Valkey gains momentum with broadening band of backers

AlmaLinux and Broadcom added to list of partners for open source Redis fork

Momentum is building behind open source Redis alternative Valkey with confirmation of new backers including Broadcom, the AlmaLinux OS Foundation, and Instaclustr by NetApp.

Valkey appeared after Redis revealed that it would be moving its in-memory database to a dual-license approach consisting of the Server Side Public License (SSPLv1) and the Redis Source Available License (RSALv2).

Shortly after the Redis announcement, Valkey produced its first release candidate with backers including AWS, Google Cloud, and Oracle.

The inclusion of AlmaLinux in the most recent announcement is unsurprising considering that many Linux distributions regard the new restrictions as incompatible with their open source models.

Benny Vasquez, chair of the AlmaLinux OS Foundation, said: "AlmaLinux OS is excited to collaborate with the incredible folks working on Valkey. This critical open source project is proving its commitment to the open source ecosystem, and is enabling users to leverage a high-performance, scalable alternative to the closed source versions.

"This partnership underscores our dedication to supporting the open source community as it builds cutting-edge technologies, and fostering an environment of innovation."

The Valkey project said: "Communities are further driving the project's momentum by packaging Valkey in major Linux distributions including AlmaLinux, Fedora, and Alpine, as well as distros that support Extra Packages for Enterprise Linux (EPEL).

"Distributions are making Valkey widely available while others, like Fedora 41 and Alpine, are actively taking steps to migrate users to Valkey."

The Redis changes reflect a growing desire by companies to find a way of making open source pay, yet it is difficult to see these updates as anything other than one of the greatest foot-shooting incidents in recent tech history as Valkey, a Redis fork, continues to notch up backers.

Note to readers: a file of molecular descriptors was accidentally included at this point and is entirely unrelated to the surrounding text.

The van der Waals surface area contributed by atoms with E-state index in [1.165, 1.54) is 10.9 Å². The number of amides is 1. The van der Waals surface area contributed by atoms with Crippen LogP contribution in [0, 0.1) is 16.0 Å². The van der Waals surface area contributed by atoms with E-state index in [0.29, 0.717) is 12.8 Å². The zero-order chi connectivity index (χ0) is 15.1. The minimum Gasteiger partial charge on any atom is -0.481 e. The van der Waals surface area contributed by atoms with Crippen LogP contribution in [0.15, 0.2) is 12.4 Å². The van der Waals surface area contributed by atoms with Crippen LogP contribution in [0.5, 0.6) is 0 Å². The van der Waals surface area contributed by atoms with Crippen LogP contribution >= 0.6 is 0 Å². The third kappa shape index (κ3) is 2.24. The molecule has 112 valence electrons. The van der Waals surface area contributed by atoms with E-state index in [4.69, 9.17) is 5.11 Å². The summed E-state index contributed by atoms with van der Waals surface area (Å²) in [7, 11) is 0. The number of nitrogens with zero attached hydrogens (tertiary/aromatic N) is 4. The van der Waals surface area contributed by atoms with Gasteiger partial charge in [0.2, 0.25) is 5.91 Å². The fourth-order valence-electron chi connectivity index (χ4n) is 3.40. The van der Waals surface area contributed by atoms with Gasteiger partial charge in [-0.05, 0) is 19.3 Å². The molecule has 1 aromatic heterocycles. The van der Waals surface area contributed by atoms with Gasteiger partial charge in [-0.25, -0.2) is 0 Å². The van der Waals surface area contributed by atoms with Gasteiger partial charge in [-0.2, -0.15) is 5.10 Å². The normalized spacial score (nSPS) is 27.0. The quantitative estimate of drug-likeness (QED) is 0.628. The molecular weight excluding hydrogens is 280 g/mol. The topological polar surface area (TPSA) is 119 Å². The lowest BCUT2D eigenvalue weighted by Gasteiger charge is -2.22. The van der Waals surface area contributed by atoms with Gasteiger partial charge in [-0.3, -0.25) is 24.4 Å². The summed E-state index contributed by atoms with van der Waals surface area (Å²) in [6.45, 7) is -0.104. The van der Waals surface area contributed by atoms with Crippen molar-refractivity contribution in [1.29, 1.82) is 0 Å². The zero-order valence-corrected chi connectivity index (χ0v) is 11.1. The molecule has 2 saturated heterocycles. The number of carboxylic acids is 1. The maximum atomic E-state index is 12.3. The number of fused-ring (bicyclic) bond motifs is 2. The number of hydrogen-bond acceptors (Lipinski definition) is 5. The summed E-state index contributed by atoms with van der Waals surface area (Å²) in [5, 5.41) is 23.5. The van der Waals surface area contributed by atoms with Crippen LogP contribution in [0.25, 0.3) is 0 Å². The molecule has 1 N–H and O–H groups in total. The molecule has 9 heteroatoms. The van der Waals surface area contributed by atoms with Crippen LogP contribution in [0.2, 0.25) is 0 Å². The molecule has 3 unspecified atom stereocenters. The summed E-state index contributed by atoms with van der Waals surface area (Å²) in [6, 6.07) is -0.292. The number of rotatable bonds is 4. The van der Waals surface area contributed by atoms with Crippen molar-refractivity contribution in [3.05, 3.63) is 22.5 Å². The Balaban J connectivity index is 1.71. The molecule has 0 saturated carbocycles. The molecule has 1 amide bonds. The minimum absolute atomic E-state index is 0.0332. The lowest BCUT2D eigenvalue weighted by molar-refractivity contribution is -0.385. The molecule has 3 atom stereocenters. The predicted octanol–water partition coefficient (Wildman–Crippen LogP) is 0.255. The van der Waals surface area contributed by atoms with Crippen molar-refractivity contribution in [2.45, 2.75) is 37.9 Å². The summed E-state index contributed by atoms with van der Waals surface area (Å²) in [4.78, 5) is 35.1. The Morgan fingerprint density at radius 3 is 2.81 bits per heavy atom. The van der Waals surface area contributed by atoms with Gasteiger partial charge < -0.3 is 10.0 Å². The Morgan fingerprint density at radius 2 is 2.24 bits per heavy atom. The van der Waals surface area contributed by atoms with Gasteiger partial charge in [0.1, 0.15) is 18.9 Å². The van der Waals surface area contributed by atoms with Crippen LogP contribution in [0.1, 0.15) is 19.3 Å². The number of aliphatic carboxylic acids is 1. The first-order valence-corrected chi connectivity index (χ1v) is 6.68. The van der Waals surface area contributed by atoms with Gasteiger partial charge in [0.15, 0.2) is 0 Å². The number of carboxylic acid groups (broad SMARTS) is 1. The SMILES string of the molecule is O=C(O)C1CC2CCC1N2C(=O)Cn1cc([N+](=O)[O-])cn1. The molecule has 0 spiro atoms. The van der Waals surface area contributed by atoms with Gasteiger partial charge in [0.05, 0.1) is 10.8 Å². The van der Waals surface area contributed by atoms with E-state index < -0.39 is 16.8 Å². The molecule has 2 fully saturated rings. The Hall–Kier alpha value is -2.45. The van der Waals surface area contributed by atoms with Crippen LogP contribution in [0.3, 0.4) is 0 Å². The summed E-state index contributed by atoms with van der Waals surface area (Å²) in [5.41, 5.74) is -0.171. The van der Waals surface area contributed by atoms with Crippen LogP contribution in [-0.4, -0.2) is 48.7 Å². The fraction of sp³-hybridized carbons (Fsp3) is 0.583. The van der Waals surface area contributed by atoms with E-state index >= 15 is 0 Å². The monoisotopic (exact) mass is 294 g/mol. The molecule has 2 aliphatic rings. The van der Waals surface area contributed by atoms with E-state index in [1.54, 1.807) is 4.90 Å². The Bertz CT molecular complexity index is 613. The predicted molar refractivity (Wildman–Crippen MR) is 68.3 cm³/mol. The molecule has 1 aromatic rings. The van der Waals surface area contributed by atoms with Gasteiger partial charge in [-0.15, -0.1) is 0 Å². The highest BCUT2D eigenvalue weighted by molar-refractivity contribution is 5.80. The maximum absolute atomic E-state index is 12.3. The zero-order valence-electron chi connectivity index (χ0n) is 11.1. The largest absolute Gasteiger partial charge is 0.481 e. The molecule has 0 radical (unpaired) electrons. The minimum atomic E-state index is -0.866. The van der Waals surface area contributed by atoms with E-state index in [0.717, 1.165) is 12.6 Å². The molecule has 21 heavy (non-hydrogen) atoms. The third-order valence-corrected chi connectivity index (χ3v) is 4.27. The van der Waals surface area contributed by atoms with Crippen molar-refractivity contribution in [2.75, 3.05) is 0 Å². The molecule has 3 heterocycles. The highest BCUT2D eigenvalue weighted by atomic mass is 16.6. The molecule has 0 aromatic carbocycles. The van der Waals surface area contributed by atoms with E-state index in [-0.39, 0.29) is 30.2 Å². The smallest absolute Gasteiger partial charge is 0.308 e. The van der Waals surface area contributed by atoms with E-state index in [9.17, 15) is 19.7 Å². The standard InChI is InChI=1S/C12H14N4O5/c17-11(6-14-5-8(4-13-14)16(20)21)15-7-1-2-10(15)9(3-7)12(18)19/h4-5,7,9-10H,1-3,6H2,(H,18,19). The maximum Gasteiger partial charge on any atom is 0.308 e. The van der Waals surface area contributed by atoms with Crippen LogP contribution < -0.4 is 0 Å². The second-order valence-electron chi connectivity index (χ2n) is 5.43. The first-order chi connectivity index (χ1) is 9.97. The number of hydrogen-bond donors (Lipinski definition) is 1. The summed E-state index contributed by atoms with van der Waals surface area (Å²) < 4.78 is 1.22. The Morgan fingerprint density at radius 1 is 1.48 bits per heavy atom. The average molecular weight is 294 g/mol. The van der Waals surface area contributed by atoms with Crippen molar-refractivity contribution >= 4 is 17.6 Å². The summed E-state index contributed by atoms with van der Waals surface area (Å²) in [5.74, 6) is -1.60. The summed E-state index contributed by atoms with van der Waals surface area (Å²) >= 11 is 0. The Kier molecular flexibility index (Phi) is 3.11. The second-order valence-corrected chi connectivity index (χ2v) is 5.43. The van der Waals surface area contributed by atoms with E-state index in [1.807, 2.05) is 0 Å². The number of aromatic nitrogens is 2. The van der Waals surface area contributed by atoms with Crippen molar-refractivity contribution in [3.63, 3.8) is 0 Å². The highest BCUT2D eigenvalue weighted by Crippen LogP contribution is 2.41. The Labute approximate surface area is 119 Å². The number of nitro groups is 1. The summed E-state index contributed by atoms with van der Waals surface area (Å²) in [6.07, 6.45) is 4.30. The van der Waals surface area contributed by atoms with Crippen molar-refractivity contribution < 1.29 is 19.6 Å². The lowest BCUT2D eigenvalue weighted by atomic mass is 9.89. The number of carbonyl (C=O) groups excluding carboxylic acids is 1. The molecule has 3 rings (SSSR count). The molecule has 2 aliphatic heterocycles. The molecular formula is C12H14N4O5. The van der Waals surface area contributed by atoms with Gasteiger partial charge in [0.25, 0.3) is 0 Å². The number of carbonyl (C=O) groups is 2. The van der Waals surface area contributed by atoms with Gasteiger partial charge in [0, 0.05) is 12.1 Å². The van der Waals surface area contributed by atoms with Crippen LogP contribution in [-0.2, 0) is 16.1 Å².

Percona has already thrown its hat into the ring. In April, the company's CEO, Ann Schlemmer, noted the demand from the community for a fully open source project in light of the license changes.

As well as promising commercial support for Valkey deployments, Schlemmer said: "We understand the need for profitability and revenue around open source projects to fairly compensate maintainers and contributors for their efforts. Over the past 17 years we have been working in this model, proving its viability without bait-and-switch licensing changes."

Vadim Tkachenko, Technology Fellow, Percona, told The Register that having many contributors is a community-driven project "brings in different ideas and skills, diverse perspectives, encourages innovation, and ensures resilience.

"This variety helps make the project better and more creative. When more people are involved, it also means more support and shared responsibility, making the project stronger and more likely to succeed in the long run.

"The current list of contributors includes cloud providers, hardware vendors, service providers, and OS distributions, ensuring that Valkey will function and receive support across a variety of environments.

"In the future of Valkey, I foresee the inclusion of vector search support, enhanced multi-threaded performance, and improved clustering configurations," Tkachenko added.

According to the project, a release of Valkey is expected in summer and will feature changes including better IO performance, cluster stability and reliability improvements, and dual-channel replication. ®

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